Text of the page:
2. Talk less, listen more. When you first step up in front of the team, your instinct might be to do all the speaking in order to assert your role as pack leader. But one of the most vital managerial skills is encouraging dialogue. To get people talking, you need to listen; really listening means being receptive to other ideas and opinions. This will demonstrate your respect for each team member, and they’ll respect you in turn.
Use the last example as a template; to become a great speaker, you need to improve voice and presentation skills as these are the basic skills needed for a speaker. But if you are lacking speech writing or subject knowledge skills, you can try to outsource them to an expert. This is called working smart. Many great leaders don’t write their own speeches; they focus on delivering it right.
Great leaders demonstrate effective leadership skills, but most importantly, continue to improve themselves in every possible way. The person who thinks he is an expert, has a lot more to learn. Never stop learning. Be receptive to everyone’s perceptions and information from around the world and beyond. Always grow and learn.
According to Maxwell’s Law of Magnetism, we attract people who are similar to us. So, if you’re an insecure, lazy person (which I’m sure none of you are), you’re going to struggle to build a strong inner circle because you attract people with the same bad habits that you have.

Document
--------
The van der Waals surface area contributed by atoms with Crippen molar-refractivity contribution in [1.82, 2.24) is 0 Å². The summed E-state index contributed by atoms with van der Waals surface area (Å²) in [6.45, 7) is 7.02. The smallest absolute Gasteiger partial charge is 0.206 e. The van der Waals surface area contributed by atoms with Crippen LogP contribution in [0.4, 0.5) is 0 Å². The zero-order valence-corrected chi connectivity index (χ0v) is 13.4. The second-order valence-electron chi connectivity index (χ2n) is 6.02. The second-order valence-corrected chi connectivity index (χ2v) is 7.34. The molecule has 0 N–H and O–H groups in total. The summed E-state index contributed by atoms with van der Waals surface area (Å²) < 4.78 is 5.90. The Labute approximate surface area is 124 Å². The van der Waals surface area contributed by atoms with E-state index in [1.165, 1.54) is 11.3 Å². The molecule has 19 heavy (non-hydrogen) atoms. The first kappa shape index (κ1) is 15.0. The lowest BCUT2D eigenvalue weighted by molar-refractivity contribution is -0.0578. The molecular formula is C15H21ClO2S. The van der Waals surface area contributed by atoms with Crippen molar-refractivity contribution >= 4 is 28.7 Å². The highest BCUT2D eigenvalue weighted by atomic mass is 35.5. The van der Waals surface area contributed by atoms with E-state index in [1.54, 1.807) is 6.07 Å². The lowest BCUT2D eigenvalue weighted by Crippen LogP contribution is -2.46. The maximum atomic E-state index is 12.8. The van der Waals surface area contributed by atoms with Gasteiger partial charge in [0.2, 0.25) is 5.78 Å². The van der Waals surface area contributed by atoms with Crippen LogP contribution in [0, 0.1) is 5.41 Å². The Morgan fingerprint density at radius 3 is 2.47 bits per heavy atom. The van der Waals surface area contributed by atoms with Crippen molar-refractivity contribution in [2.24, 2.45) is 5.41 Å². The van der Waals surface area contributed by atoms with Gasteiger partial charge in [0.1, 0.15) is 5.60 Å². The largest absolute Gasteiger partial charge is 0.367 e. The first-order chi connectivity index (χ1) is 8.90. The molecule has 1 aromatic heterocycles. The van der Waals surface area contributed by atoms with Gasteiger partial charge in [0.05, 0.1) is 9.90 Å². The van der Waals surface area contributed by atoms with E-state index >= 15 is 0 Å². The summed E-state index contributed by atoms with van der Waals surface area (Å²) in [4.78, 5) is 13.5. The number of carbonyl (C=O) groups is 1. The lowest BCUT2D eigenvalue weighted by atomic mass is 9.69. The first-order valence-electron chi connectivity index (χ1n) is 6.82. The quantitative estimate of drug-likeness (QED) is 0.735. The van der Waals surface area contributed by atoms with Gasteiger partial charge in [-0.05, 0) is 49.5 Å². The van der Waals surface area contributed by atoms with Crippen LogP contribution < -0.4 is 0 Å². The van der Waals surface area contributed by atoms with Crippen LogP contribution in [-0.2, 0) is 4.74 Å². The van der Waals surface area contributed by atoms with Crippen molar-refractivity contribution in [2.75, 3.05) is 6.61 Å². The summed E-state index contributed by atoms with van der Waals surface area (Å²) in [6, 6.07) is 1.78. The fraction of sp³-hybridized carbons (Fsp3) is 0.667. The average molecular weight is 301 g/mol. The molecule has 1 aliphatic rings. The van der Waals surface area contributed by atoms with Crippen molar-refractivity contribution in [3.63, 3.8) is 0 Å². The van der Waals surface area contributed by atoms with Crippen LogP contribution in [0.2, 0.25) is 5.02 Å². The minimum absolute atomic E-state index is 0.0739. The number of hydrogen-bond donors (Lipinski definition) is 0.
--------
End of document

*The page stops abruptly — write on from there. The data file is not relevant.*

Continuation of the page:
Ask for opinions in a face-to-face situations. At the end of a meeting, you can casually ask if people have any questions or opinions. This will give your employees time to consider what they’re working on. You may also pull individual employees aside, or invite them to your office, to discuss the project further. Tell them that their perspective is crucial to your success.
All great leaders have to exhibit an air of confidence if they’re going to succeed. Please don’t confuse this with self-satisfaction and arrogance. You want people to look up to you for inspiration, not so they can punch you in the face.
Task-oriented leadership is a style in which the leader is focused on the tasks that need to be performed in order to meet a certain production goal. Task-oriented leaders are generally more concerned with producing a step-by-step solution for given problem or goal, strictly making sure these deadlines are met, results and reaching target outcomes.
Simon Sinek has a simple but powerful model for inspirational leadership — starting with a golden circle and the question “Why?” His examples include Apple, Martin Luther King, and the Wright brothers …
There are great and inspiring leaders everywhere. Anywhere you see a team that works well together, a team that consistently works at their best no matter the pressure, a team of people that are confident and determined; you are seeing a team with a great leader.